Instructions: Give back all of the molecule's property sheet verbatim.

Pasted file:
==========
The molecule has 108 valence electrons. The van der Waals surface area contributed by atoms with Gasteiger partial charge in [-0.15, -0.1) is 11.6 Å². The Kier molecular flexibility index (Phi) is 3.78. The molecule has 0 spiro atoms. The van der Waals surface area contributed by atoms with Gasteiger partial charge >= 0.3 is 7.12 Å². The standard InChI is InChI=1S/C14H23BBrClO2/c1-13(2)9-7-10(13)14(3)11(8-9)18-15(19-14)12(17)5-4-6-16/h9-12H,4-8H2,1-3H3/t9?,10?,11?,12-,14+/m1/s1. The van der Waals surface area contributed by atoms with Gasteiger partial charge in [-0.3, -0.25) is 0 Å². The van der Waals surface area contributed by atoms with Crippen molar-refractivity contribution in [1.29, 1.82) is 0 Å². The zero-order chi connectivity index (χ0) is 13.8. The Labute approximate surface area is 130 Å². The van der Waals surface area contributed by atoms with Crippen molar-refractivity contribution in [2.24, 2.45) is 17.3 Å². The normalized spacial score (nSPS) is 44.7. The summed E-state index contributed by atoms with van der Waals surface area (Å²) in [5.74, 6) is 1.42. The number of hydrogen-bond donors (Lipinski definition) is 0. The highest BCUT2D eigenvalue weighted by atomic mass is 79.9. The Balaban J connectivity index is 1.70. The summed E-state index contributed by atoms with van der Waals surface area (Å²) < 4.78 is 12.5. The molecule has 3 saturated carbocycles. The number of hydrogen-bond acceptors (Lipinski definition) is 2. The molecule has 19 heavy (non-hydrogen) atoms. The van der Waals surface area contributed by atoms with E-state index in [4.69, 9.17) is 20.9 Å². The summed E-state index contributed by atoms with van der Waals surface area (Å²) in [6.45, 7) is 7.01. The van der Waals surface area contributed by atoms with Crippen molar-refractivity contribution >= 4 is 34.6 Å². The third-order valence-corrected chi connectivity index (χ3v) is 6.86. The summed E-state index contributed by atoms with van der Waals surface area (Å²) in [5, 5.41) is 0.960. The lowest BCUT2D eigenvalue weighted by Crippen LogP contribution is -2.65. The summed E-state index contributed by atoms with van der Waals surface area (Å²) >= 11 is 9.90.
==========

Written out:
The molecule has 108 valence electrons. The van der Waals surface area contributed by atoms with Gasteiger partial charge in [-0.15, -0.1) is 11.6 Å². The Kier molecular flexibility index (Phi) is 3.78. The molecule has 0 spiro atoms. The van der Waals surface area contributed by atoms with Gasteiger partial charge >= 0.3 is 7.12 Å². The standard InChI is InChI=1S/C14H23BBrClO2/c1-13(2)9-7-10(13)14(3)11(8-9)18-15(19-14)12(17)5-4-6-16/h9-12H,4-8H2,1-3H3/t9?,10?,11?,12-,14+/m1/s1. The van der Waals surface area contributed by atoms with Gasteiger partial charge in [-0.3, -0.25) is 0 Å². The van der Waals surface area contributed by atoms with Crippen molar-refractivity contribution in [1.29, 1.82) is 0 Å². The zero-order chi connectivity index (χ0) is 13.8. The Labute approximate surface area is 130 Å². The van der Waals surface area contributed by atoms with Crippen molar-refractivity contribution in [2.24, 2.45) is 17.3 Å². The normalized spacial score (nSPS) is 44.7. The summed E-state index contributed by atoms with van der Waals surface area (Å²) in [5.74, 6) is 1.42. The number of hydrogen-bond donors (Lipinski definition) is 0. The highest BCUT2D eigenvalue weighted by atomic mass is 79.9. The Balaban J connectivity index is 1.70. The summed E-state index contributed by atoms with van der Waals surface area (Å²) < 4.78 is 12.5. The molecule has 3 saturated carbocycles. The number of hydrogen-bond acceptors (Lipinski definition) is 2. The molecule has 19 heavy (non-hydrogen) atoms. The van der Waals surface area contributed by atoms with E-state index in [4.69, 9.17) is 20.9 Å². The summed E-state index contributed by atoms with van der Waals surface area (Å²) in [6.45, 7) is 7.01. The van der Waals surface area contributed by atoms with Crippen molar-refractivity contribution >= 4 is 34.6 Å². The third-order valence-corrected chi connectivity index (χ3v) is 6.86. The summed E-state index contributed by atoms with van der Waals surface area (Å²) in [5, 5.41) is 0.960. The lowest BCUT2D eigenvalue weighted by Crippen LogP contribution is -2.65. The summed E-state index contributed by atoms with van der Waals surface area (Å²) >= 11 is 9.90.